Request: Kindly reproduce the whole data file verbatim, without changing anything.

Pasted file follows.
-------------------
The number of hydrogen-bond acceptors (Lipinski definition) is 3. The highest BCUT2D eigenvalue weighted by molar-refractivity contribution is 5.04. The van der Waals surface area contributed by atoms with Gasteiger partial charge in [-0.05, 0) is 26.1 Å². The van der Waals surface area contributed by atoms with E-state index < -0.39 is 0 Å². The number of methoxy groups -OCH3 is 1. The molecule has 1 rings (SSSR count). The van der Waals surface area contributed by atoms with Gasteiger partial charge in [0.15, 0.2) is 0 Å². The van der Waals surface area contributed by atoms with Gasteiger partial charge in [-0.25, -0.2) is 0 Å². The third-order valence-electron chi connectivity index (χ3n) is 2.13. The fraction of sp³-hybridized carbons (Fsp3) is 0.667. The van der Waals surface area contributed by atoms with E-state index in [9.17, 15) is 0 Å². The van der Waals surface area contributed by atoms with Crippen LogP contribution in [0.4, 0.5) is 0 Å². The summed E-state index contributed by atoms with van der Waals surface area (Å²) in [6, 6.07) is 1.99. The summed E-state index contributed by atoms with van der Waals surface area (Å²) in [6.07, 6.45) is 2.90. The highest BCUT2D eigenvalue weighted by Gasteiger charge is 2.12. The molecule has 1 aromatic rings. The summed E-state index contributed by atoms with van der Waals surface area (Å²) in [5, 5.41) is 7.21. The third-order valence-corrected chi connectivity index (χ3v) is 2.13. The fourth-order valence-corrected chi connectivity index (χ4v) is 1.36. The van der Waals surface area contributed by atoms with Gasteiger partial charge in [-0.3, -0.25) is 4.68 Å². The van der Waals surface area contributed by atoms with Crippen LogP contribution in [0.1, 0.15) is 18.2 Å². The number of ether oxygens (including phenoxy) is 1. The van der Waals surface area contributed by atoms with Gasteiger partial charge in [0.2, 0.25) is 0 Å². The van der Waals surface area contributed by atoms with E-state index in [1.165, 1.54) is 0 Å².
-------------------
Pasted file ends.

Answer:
The number of hydrogen-bond acceptors (Lipinski definition) is 3. The highest BCUT2D eigenvalue weighted by molar-refractivity contribution is 5.04. The van der Waals surface area contributed by atoms with Gasteiger partial charge in [-0.05, 0) is 26.1 Å². The van der Waals surface area contributed by atoms with E-state index < -0.39 is 0 Å². The number of methoxy groups -OCH3 is 1. The molecule has 1 rings (SSSR count). The van der Waals surface area contributed by atoms with Gasteiger partial charge in [0.15, 0.2) is 0 Å². The van der Waals surface area contributed by atoms with Gasteiger partial charge in [-0.25, -0.2) is 0 Å². The third-order valence-electron chi connectivity index (χ3n) is 2.13. The fraction of sp³-hybridized carbons (Fsp3) is 0.667. The van der Waals surface area contributed by atoms with E-state index in [9.17, 15) is 0 Å². The van der Waals surface area contributed by atoms with Crippen LogP contribution in [0.4, 0.5) is 0 Å². The summed E-state index contributed by atoms with van der Waals surface area (Å²) in [6, 6.07) is 1.99. The summed E-state index contributed by atoms with van der Waals surface area (Å²) in [6.07, 6.45) is 2.90. The highest BCUT2D eigenvalue weighted by Gasteiger charge is 2.12. The molecule has 1 aromatic rings. The summed E-state index contributed by atoms with van der Waals surface area (Å²) in [5, 5.41) is 7.21. The third-order valence-corrected chi connectivity index (χ3v) is 2.13. The fourth-order valence-corrected chi connectivity index (χ4v) is 1.36. The van der Waals surface area contributed by atoms with Gasteiger partial charge in [-0.3, -0.25) is 4.68 Å². The van der Waals surface area contributed by atoms with Crippen LogP contribution in [0.1, 0.15) is 18.2 Å². The number of ether oxygens (including phenoxy) is 1. The van der Waals surface area contributed by atoms with Gasteiger partial charge in [0.2, 0.25) is 0 Å². The van der Waals surface area contributed by atoms with E-state index in [1.165, 1.54) is 0 Å².